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Original MAMMJ Project

Is there money in ignorance?

Not enough information on afro hair care in England may be to blame for corporate afro hair care businesses making their mark-up in weaves and relaxers rather than natural hair products.

A Mintel report states that the Afro hair and beauty business in the UK is worth around £60 million a year, with hair care constituting for a larger percentage of the total market.

With the popular perception that afro hair is unmanageable and hard to maintain the chemical and extension alternatives may be seen as more appealing to Afro Caribbeans, as opposed to wearing their afro hair.

Joycelyn, CEO and Co-Founder of Afrocenchix, said: “In the hair industry it’s the weaves and perms that make the most money. Over 60% of what ethnic minorities purchase is perm. Now it is the Remi weave. That is where the money is.”

“People do not know how to take care of their natural hair because their parents have been relaxing it from when they’re young and don’t want to deal with the hassle, so they just opt for what they think is easier. It does take extra work, but so does relaxed hair. A lot of people with relaxed hair are wearing weaves because they don’t want to deal with their own hair. If you’re going to wear weaves all the time why not just have your own natural hair?”

Afro Hair and Beauty Show organiser, Ms Grace Kelly disagreed.

She said: “There is information out there. Black Beauty and Hair magazine have a regular natural column, Black Hair magazine does also. There is a wealth of information on the internet. I think there is more information now than there has ever been about ways of maintaining, and styling natural hair.”

“I’ve been natural for about 15 years and when I first went natural there wasn’t any information available, now you have blogs, and YouTube. When I went natural I had to speak with hairdressers in order to get the information that I needed, and also it was trial and error. Now a lot of people are sharing information about wearing your hair natural because it’s a journey, and a lot of people want to share that journey. It’s something that I’m sure our mothers and grand-mothers would have loved to have been able to have access to.”

The surge in information available online may shift more power into the hands of the afro consumer to choose weaves and relaxers as a styling choice, rather than a necessity to appear presentable.

Editor of Black Beauty & Hair magazine, Ms Irene Shelley said: “I don’t think it’s a case of focusing on what they know is going to sell, though those products do sell. People still wear relaxers and people still weave their hair but a lot of the natural hair market is slightly diffracted. There aren’t too many large companies that have budgets to take part in hair shows, or advertise in magazines. Consequently you’re not finding their presence in publications, even though people are choosing to wear their hair naturally. It is not reflected in the products that are advertised in the magazines and also not reflected in hair care salons that are able to look after that particular natural hair type.”

The Afro Hair and Beauty Bible author, Ms Alison Husbands said: “If all women see are relaxers and weaves that’s all their going to think is possible to achieve. I think natural hair could be represented more but I don’t think it would really make them much money. It’s obviously better for them if they can encourage people to spend money on weaves, and wigs, and getting hair from Brazil and all these different countries than just looking after your own hair, and growing your own hair. Because there’s not really much money in that, I think they think. It’s about money I think.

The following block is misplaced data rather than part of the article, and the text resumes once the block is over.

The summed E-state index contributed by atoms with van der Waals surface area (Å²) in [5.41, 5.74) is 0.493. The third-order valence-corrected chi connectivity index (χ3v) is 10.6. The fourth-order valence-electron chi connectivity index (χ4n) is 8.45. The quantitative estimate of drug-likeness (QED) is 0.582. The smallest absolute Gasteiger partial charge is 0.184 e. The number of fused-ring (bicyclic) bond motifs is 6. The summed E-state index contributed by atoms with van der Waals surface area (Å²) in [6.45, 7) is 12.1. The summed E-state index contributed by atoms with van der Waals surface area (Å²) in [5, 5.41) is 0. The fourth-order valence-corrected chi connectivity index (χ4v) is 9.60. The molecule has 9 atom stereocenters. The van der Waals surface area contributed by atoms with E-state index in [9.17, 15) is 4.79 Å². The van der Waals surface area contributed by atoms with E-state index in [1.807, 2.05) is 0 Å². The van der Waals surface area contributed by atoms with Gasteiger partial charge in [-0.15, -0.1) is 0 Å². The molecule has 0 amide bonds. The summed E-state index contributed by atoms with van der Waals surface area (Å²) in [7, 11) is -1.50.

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About Combing for Curls

Ghanaian-Nigerian Accra-based natural hair blogger and vlogger. Creator/curator of African culture and political content.

Discussion

5 thoughts on “Is there money in ignorance?

  1. I think there is a lot of money in ignorance, remember the Pink Lotion, I used it religiously for years when I was relaxed and natural, the stuff is a joke it does nothing for black hair but I didn’t know any better. For so many years I wasted my cash on crap hair products even when I went natural I still lathered on the grease. When I had locs I lathered on the grease too, I used to buy my loc products from a website naani.com they never suggested moisturising my hair it was aloe vera gel and hair butter. Now though through natural hair websites I know how to care for my hair and I make my own products.
    So yes there is a lot of money to be made from ignorance of black people when it comes to looking after their hair. Go to any black hair shop, mainly run by Indians and take a look at the products on sale even now they are mainly petroleum based chemical crap and we pay a lot of money for them.
    Even at the Black Hair Show they sell crap products.

    Posted by Natalie | February 28, 2012, 6:19 PM
    • Aaahhh! I remember Pink Lotion well… good times. Yes I agree, as I’m sure many others do, we have wasted a lot of money by not doing our own research. This is what I hope to slowly, but surely, accomplish with this blog. Another thing I believe gets overlooked is taking care of our bodies from the inside out! Our eating habits do reflect in the health of our hair and skin. At the moment I’m using Shea Butter mixed with Jojoba Oil and Almond Oil (which I also use on my skin) and I hope to use more natural ingredients in the future.

      Posted by nwadiogo | March 11, 2012, 11:40 PM
  2. where in england is this place located

    Posted by natakie | August 18, 2012, 12:45 AM

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